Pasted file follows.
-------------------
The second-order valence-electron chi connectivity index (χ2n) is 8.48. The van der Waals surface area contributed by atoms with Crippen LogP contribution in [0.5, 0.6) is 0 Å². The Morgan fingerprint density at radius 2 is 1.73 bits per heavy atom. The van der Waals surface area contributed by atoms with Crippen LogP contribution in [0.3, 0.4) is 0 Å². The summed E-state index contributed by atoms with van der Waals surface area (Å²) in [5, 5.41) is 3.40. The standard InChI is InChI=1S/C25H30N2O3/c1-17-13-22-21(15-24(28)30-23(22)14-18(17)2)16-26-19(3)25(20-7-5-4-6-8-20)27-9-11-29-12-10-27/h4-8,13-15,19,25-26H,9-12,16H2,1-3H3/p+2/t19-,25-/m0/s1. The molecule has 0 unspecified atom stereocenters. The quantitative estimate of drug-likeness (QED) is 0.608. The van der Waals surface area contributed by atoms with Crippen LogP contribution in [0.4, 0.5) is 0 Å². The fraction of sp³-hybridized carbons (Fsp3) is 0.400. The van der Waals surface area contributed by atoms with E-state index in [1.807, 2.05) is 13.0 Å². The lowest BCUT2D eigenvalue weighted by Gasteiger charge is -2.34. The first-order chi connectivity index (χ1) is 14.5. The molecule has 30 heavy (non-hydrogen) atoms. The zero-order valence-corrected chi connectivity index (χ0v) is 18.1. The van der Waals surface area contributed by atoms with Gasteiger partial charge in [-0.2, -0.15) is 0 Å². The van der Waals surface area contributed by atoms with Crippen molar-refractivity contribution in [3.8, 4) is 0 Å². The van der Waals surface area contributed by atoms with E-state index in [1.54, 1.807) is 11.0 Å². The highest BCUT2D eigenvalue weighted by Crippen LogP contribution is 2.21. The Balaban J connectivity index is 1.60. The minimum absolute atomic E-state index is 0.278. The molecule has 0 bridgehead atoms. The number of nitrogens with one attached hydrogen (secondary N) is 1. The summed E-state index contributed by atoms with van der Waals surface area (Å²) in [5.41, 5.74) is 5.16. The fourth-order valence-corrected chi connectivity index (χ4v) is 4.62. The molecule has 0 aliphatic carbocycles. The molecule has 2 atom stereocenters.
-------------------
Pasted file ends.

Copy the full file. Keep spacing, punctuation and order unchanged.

The second-order valence-electron chi connectivity index (χ2n) is 8.48. The van der Waals surface area contributed by atoms with Crippen LogP contribution in [0.5, 0.6) is 0 Å². The Morgan fingerprint density at radius 2 is 1.73 bits per heavy atom. The van der Waals surface area contributed by atoms with Crippen LogP contribution in [0.3, 0.4) is 0 Å². The summed E-state index contributed by atoms with van der Waals surface area (Å²) in [5, 5.41) is 3.40. The standard InChI is InChI=1S/C25H30N2O3/c1-17-13-22-21(15-24(28)30-23(22)14-18(17)2)16-26-19(3)25(20-7-5-4-6-8-20)27-9-11-29-12-10-27/h4-8,13-15,19,25-26H,9-12,16H2,1-3H3/p+2/t19-,25-/m0/s1. The molecule has 0 unspecified atom stereocenters. The quantitative estimate of drug-likeness (QED) is 0.608. The van der Waals surface area contributed by atoms with Crippen LogP contribution in [0.4, 0.5) is 0 Å². The fraction of sp³-hybridized carbons (Fsp3) is 0.400. The van der Waals surface area contributed by atoms with E-state index in [1.807, 2.05) is 13.0 Å². The lowest BCUT2D eigenvalue weighted by Gasteiger charge is -2.34. The first-order chi connectivity index (χ1) is 14.5. The molecule has 30 heavy (non-hydrogen) atoms. The zero-order valence-corrected chi connectivity index (χ0v) is 18.1. The van der Waals surface area contributed by atoms with Gasteiger partial charge in [-0.2, -0.15) is 0 Å². The van der Waals surface area contributed by atoms with Crippen molar-refractivity contribution in [3.8, 4) is 0 Å². The van der Waals surface area contributed by atoms with E-state index in [1.54, 1.807) is 11.0 Å². The highest BCUT2D eigenvalue weighted by Crippen LogP contribution is 2.21. The Balaban J connectivity index is 1.60. The minimum absolute atomic E-state index is 0.278. The molecule has 0 bridgehead atoms. The number of nitrogens with one attached hydrogen (secondary N) is 1. The summed E-state index contributed by atoms with van der Waals surface area (Å²) in [5.41, 5.74) is 5.16. The fourth-order valence-corrected chi connectivity index (χ4v) is 4.62. The molecule has 0 aliphatic carbocycles. The molecule has 2 atom stereocenters.